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The Merchant of Havana: The Jew in the Cuban Abolitionist Archive

336 pages4 hours


Latin American Jewish Studies Association Book Award Winner, 2017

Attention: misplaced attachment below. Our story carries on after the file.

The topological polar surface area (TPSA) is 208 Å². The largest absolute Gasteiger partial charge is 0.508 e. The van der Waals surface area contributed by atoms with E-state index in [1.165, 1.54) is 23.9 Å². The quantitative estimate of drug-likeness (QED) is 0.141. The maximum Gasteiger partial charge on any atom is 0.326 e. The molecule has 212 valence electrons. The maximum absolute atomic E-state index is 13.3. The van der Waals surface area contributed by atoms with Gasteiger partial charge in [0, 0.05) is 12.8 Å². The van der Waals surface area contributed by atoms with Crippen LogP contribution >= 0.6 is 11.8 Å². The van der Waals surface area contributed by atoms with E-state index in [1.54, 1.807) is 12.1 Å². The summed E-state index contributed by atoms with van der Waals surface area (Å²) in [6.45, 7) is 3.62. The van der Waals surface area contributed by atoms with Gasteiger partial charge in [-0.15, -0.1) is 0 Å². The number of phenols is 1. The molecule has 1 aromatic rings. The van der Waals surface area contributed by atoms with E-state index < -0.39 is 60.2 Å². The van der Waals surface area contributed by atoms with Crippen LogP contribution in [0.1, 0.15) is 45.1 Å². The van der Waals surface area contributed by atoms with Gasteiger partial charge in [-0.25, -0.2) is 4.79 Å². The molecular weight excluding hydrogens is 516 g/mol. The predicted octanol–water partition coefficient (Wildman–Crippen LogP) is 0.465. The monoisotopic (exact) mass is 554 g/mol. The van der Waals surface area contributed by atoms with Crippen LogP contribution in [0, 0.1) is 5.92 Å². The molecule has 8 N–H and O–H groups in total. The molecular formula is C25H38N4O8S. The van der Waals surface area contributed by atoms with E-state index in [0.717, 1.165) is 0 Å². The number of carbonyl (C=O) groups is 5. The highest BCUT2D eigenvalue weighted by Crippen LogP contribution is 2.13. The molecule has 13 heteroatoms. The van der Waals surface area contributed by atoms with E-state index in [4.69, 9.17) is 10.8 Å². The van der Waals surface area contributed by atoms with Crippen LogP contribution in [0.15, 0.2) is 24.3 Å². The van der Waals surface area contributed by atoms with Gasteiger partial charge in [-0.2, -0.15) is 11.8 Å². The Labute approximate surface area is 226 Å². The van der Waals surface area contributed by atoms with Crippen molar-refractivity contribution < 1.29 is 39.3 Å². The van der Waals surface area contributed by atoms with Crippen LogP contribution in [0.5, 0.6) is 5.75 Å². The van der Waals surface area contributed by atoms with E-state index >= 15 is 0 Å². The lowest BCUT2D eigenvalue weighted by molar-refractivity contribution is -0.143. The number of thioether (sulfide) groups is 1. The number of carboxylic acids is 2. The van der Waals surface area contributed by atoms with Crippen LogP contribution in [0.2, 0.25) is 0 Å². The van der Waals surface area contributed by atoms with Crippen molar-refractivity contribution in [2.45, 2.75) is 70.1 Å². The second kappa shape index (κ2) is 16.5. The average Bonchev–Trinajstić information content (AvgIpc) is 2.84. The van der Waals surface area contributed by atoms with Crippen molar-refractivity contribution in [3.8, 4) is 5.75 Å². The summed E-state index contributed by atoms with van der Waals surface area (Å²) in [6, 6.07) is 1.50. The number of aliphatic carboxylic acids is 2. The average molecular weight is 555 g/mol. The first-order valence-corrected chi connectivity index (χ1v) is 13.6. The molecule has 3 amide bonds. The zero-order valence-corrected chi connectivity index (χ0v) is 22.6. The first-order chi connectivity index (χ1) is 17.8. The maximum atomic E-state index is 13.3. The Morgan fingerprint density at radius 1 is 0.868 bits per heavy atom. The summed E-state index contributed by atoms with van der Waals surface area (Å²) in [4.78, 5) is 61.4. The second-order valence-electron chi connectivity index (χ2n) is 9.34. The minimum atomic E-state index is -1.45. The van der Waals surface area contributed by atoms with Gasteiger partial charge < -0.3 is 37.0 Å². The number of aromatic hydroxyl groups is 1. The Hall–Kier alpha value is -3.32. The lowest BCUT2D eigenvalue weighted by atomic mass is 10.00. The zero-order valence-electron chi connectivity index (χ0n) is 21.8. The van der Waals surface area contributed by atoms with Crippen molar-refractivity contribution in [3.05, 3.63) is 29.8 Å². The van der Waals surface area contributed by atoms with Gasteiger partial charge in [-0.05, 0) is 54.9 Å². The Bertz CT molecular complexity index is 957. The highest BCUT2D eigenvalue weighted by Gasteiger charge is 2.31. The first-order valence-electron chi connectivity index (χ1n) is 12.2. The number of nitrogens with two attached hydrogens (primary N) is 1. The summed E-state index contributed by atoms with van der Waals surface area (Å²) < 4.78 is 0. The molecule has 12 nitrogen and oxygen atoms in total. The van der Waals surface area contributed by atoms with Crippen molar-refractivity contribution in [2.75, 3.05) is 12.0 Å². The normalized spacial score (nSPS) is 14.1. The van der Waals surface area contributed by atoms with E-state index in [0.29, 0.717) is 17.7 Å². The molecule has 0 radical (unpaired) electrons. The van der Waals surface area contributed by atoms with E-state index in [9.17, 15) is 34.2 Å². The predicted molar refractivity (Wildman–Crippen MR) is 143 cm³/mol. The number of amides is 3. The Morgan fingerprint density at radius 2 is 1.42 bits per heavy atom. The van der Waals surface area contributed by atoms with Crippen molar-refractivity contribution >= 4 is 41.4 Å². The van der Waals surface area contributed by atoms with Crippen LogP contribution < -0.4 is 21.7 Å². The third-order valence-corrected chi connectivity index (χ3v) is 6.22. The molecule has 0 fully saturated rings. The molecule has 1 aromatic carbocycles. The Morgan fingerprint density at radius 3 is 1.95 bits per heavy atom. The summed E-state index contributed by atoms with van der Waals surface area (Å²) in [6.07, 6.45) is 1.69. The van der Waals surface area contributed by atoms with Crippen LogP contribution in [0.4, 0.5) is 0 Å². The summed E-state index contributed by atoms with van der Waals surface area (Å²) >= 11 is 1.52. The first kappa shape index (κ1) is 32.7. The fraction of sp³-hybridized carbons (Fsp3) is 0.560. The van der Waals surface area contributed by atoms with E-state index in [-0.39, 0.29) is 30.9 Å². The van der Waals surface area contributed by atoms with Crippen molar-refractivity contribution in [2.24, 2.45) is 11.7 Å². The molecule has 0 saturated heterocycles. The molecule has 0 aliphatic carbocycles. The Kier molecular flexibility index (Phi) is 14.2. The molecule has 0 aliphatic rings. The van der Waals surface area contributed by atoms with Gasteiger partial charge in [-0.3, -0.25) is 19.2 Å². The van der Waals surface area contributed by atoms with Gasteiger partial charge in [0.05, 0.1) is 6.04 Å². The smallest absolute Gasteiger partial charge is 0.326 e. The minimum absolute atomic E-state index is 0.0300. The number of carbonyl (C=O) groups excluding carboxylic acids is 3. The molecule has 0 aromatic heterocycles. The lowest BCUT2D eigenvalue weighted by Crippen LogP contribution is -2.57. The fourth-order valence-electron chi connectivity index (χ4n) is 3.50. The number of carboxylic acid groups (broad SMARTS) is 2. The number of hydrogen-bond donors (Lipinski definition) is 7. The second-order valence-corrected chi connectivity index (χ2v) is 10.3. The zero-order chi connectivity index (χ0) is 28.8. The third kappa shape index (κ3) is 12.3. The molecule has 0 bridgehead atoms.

As Cuba industrialized in the nineteenth century, an epochal realignment of the social order occurred. In this period of change, two seemingly disparate, yet nevertheless intertwined, ideological forces appeared: anti-Semitism and abolitionism. As the antislavery movement became organized in Cuba, the argument grew that Jews participated in the African slave trade and in New World slavery, and that this participation gave Jews extraordinary influence in the new Cuban economy and culture. What was remarkable about this anti-Semitism was the decidedly small Jewish population on the island in this era. This form of anti-Semitism, Silverstein reveals, sprang almost exclusively from mythological beliefs.

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